intersection test with increased tolerance

intersection test with increased tolerance


I am trying to test collision detection by using embree. For this configuration I need more flexible intersection test (meaning larger epsilon) for triangle meshes.  

 

For example, if I consider a triangle with following vertices (v0, v1, v2)

v0.x = 0.; v0.y = 0.; v0.z = 0.;

v1.x = 0.; v1.y = 100.; v1.z = 0.;

v2.x = 100.; v2.y = 100.; v2.z = 100.;

and the ray with

org.x = -eps; org.y = 0.; org.z = -10.;

dir.x = 0.; dir.y = 0.; dir.z = 1.;

where (eps > default eps)

The ray won't intersect the triangle.

 

And I found this article and applied what this comment suggested

https://software.intel.com/en-us/forums/embree-photo-realistic-ray-traci...

 

For some test cases it worked fine

but for the other cases it didn't work because 

it was not able to pass node intersection test before actually going into triangle intersection test.

For a single ray test, I guess it has something to do with this part of the code in  node_intersector1.h 

 

template<int N, int Nx>
      __forceinline size_t intersectNodeRobust(const typename BVHN<N>::AlignedNode* node, const TravRay<N,Nx,true>& ray, vfloat<Nx>& dist)
    {      
      const vfloat<N> tNearX = (vfloat<N>::load((float*)((const char*)&node->lower_x+ray.nearX)) - ray.org.x) * ray.rdir_near.x;
      const vfloat<N> tNearY = (vfloat<N>::load((float*)((const char*)&node->lower_x+ray.nearY)) - ray.org.y) * ray.rdir_near.y;
      const vfloat<N> tNearZ = (vfloat<N>::load((float*)((const char*)&node->lower_x+ray.nearZ)) - ray.org.z) * ray.rdir_near.z;
      const vfloat<N> tFarX  = (vfloat<N>::load((float*)((const char*)&node->lower_x+ray.farX )) - ray.org.x) * ray.rdir_far.x;
      const vfloat<N> tFarY  = (vfloat<N>::load((float*)((const char*)&node->lower_x+ray.farY )) - ray.org.y) * ray.rdir_far.y;
      const vfloat<N> tFarZ  = (vfloat<N>::load((float*)((const char*)&node->lower_x+ray.farZ )) - ray.org.z) * ray.rdir_far.z;
      const vfloat<N> tNear = max(tNearX,tNearY,tNearZ,ray.tnear);
      const vfloat<N> tFar  = min(tFarX ,tFarY ,tFarZ ,ray.tfar);
      const vbool<N> vmask = tNear <= tFar;
      const size_t mask = movemask(vmask);
      dist = tNear;
      return mask;
    }

The problem is that I have no idea what this code means.

 

My question is

1. Can I modify the way intersection test works with bounding volumes?

2. if 1 is not possible, can I modify the way bounding volumes are created? 

If the above are not good idea, I'll try user geometry. 

 

Please help me.

4 posts / 0 new

I am self-answering my question. I modified the above intersection test with

 

      const vfloat4 eps_x = float(ulp) * (vfloat4::load((float*)((const char*)&node->lower_x + ray.farX)) - vfloat4::load((float*)((const char*)&node->lower_x + ray.nearX)));
      const vfloat4 eps_y = float(ulp) * (vfloat4::load((float*)((const char*)&node->lower_x + ray.farY)) - vfloat4::load((float*)((const char*)&node->lower_x + ray.nearY)));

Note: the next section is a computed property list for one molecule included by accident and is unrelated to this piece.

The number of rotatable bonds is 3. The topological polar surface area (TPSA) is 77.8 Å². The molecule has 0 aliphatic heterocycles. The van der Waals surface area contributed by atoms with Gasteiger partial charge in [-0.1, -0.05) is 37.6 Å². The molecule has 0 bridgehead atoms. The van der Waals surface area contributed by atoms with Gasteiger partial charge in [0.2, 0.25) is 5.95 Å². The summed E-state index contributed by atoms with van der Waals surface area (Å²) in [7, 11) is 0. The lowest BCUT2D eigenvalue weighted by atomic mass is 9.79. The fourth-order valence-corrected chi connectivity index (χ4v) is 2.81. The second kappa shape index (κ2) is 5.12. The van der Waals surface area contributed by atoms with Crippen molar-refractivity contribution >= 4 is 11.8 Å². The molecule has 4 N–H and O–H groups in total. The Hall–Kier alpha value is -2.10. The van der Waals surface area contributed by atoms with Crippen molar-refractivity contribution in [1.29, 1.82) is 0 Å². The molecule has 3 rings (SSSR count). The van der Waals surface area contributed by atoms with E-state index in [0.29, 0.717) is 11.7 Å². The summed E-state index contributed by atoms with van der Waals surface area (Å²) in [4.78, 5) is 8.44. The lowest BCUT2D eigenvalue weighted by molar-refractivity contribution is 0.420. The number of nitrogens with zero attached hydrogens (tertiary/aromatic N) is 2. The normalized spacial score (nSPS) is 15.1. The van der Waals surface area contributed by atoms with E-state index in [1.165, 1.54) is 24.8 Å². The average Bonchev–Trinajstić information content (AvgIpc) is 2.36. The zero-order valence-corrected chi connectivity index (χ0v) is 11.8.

const vfloat4 eps_z = float(ulp) * (vfloat4::load((float*)((const char*)&node->lower_x + ray.farZ)) - vfloat4::load((float*)((const char*)&node->lower_x + ray.nearZ)));

      const vfloat<N> tNearX = (vfloat<N>::load((float*)((const char*)&node->lower_x+ray.nearX)) - eps_x - ray.org.x) * ray.rdir_near.x;
      const vfloat<N> tNearY = (vfloat<N>::load((float*)((const char*)&node->lower_x+ray.nearY)) - eps_y - ray.org.y) * ray.rdir_near.y;
      const vfloat<N> tNearZ = (vfloat<N>::load((float*)((const char*)&node->lower_x+ray.nearZ)) - eps_z - ray.org.z) * ray.rdir_near.z;
      const vfloat<N> tFarX  = (vfloat<N>::load((float*)((const char*)&node->lower_x+ray.farX )) + eps_x - ray.org.x) * ray.rdir_far.x;
      const vfloat<N> tFarY  = (vfloat<N>::load((float*)((const char*)&node->lower_x+ray.farY )) + eps_y - ray.org.y) * ray.rdir_far.y;
      const vfloat<N> tFarZ  = (vfloat<N>::load((float*)((const char*)&node->lower_x+ray.farZ )) + eps_z - ray.org.z) * ray.rdir_far.z;
      

with the following change in contants.h
 

struct UlpTy
  {
    __forceinline operator double( ) const { return std::numeric_limits<double>::epsilon(); }
    __forceinline operator float ( ) const { return float(1.e-3); }
  };

I am testing this even though I am not sure what kind of side effects these change will cause.


If you really need larger epsilons during BVH traversal it might be easier to adjust the final tNear, tFar values instead of each dimension individually. However, BVH traversal in robust mode is already conservative in the node intersection test, so I'm just wondering why you need even larger epsilons?


Quote:

Carsten Benthin (Intel) wrote:

If you really need larger epsilons during BVH traversal it might be easier to adjust the final tNear, tFar values instead of each dimension individually. However, BVH traversal in robust mode is already conservative in the node intersection test, so I'm just wondering why you need even larger epsilons?

 

Thanks for the idea. 

Speaking of your question I assume you mean "conservative" as a ray not missing some triangles. In my application which is a sort a contact algorithm of the finite element analysis, when the ray almost hit the boundary of a surface but technically didn't intersect it, it should still be treated as intersected. Because the nonlinear equation solver becomes unstable when the small changes in the solution vector cause jumps of contact forces between two value (0 to 1 or 1 to 0) in consecutive iterations. 

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